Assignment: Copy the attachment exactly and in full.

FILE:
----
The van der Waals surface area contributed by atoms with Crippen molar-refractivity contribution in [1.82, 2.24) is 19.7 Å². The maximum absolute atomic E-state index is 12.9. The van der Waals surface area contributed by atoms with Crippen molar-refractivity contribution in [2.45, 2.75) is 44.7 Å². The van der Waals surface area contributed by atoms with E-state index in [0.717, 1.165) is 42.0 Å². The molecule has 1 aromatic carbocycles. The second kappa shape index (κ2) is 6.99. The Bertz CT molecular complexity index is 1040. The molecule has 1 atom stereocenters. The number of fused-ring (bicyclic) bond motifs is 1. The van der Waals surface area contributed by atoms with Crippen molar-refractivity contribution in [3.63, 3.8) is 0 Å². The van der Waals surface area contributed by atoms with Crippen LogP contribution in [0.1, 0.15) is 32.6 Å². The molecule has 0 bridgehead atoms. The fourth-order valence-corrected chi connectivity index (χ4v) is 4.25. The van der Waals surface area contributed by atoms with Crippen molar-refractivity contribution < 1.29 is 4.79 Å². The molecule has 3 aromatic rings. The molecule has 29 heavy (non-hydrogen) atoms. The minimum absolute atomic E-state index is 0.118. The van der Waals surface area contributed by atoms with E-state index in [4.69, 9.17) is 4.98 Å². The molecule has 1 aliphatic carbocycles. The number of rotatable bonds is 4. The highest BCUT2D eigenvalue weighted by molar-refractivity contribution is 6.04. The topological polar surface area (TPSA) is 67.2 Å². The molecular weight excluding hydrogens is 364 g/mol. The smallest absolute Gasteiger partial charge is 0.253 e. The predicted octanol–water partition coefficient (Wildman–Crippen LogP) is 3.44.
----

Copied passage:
The van der Waals surface area contributed by atoms with Crippen molar-refractivity contribution in [1.82, 2.24) is 19.7 Å². The maximum absolute atomic E-state index is 12.9. The van der Waals surface area contributed by atoms with Crippen molar-refractivity contribution in [2.45, 2.75) is 44.7 Å². The van der Waals surface area contributed by atoms with E-state index in [0.717, 1.165) is 42.0 Å². The molecule has 1 aromatic carbocycles. The second kappa shape index (κ2) is 6.99. The Bertz CT molecular complexity index is 1040. The molecule has 1 atom stereocenters. The number of fused-ring (bicyclic) bond motifs is 1. The van der Waals surface area contributed by atoms with Crippen molar-refractivity contribution in [3.63, 3.8) is 0 Å². The van der Waals surface area contributed by atoms with Crippen LogP contribution in [0.1, 0.15) is 32.6 Å². The molecule has 0 bridgehead atoms. The fourth-order valence-corrected chi connectivity index (χ4v) is 4.25. The van der Waals surface area contributed by atoms with Crippen molar-refractivity contribution < 1.29 is 4.79 Å². The molecule has 3 aromatic rings. The molecule has 29 heavy (non-hydrogen) atoms. The minimum absolute atomic E-state index is 0.118. The van der Waals surface area contributed by atoms with E-state index in [4.69, 9.17) is 4.98 Å². The molecule has 1 aliphatic carbocycles. The number of rotatable bonds is 4. The highest BCUT2D eigenvalue weighted by molar-refractivity contribution is 6.04. The topological polar surface area (TPSA) is 67.2 Å². The molecular weight excluding hydrogens is 364 g/mol. The smallest absolute Gasteiger partial charge is 0.253 e. The predicted octanol–water partition coefficient (Wildman–Crippen LogP) is 3.44.